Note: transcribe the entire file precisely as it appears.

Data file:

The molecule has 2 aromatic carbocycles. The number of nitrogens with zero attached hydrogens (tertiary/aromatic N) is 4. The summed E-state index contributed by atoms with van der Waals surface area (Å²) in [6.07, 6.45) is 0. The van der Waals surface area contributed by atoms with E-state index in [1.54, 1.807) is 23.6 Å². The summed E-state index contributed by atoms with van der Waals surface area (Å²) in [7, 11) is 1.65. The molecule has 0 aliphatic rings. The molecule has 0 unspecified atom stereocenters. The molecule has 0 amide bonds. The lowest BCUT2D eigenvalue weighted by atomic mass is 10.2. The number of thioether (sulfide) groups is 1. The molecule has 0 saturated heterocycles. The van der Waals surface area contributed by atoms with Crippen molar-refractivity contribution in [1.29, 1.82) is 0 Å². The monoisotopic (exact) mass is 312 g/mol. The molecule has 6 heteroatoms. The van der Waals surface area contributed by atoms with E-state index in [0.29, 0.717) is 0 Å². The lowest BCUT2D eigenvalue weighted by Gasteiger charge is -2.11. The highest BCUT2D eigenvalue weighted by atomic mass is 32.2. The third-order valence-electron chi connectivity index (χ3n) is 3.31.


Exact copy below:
The molecule has 2 aromatic carbocycles. The number of nitrogens with zero attached hydrogens (tertiary/aromatic N) is 4. The summed E-state index contributed by atoms with van der Waals surface area (Å²) in [6.07, 6.45) is 0. The van der Waals surface area contributed by atoms with E-state index in [1.54, 1.807) is 23.6 Å². The summed E-state index contributed by atoms with van der Waals surface area (Å²) in [7, 11) is 1.65. The molecule has 0 aliphatic rings. The molecule has 0 unspecified atom stereocenters. The molecule has 0 amide bonds. The lowest BCUT2D eigenvalue weighted by atomic mass is 10.2. The number of thioether (sulfide) groups is 1. The molecule has 0 saturated heterocycles. The van der Waals surface area contributed by atoms with Crippen molar-refractivity contribution in [1.29, 1.82) is 0 Å². The monoisotopic (exact) mass is 312 g/mol. The molecule has 6 heteroatoms. The van der Waals surface area contributed by atoms with E-state index in [0.29, 0.717) is 0 Å². The lowest BCUT2D eigenvalue weighted by Gasteiger charge is -2.11. The highest BCUT2D eigenvalue weighted by atomic mass is 32.2. The third-order valence-electron chi connectivity index (χ3n) is 3.31.